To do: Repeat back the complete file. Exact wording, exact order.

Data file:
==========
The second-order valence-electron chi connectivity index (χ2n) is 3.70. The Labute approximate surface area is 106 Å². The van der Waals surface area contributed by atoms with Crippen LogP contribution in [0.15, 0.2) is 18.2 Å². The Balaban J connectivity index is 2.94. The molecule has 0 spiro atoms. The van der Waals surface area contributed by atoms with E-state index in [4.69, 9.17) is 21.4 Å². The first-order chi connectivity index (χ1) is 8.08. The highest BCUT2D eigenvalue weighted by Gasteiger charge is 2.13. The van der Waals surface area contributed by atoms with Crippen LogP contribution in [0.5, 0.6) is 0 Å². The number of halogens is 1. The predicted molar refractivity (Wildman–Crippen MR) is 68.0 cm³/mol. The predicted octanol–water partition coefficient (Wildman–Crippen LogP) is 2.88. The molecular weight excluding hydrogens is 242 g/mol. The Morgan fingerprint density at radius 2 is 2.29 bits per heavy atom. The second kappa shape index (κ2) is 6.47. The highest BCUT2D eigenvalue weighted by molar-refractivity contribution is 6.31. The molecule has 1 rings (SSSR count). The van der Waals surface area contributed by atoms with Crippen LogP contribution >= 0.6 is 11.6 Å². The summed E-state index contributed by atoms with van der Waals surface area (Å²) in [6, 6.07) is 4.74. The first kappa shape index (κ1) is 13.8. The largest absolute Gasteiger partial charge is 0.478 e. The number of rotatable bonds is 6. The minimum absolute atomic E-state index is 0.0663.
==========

The second-order valence-electron chi connectivity index (χ2n) is 3.70. The Labute approximate surface area is 106 Å². The van der Waals surface area contributed by atoms with Crippen LogP contribution in [0.15, 0.2) is 18.2 Å². The Balaban J connectivity index is 2.94. The molecule has 0 spiro atoms. The van der Waals surface area contributed by atoms with E-state index in [4.69, 9.17) is 21.4 Å². The first-order chi connectivity index (χ1) is 8.08. The highest BCUT2D eigenvalue weighted by Gasteiger charge is 2.13. The van der Waals surface area contributed by atoms with Crippen LogP contribution in [0.5, 0.6) is 0 Å². The number of halogens is 1. The predicted molar refractivity (Wildman–Crippen MR) is 68.0 cm³/mol. The predicted octanol–water partition coefficient (Wildman–Crippen LogP) is 2.88. The molecular weight excluding hydrogens is 242 g/mol. The Morgan fingerprint density at radius 2 is 2.29 bits per heavy atom. The second kappa shape index (κ2) is 6.47. The highest BCUT2D eigenvalue weighted by molar-refractivity contribution is 6.31. The molecule has 1 rings (SSSR count). The van der Waals surface area contributed by atoms with Crippen LogP contribution >= 0.6 is 11.6 Å². The summed E-state index contributed by atoms with van der Waals surface area (Å²) in [6, 6.07) is 4.74. The first kappa shape index (κ1) is 13.8. The largest absolute Gasteiger partial charge is 0.478 e. The number of rotatable bonds is 6. The minimum absolute atomic E-state index is 0.0663.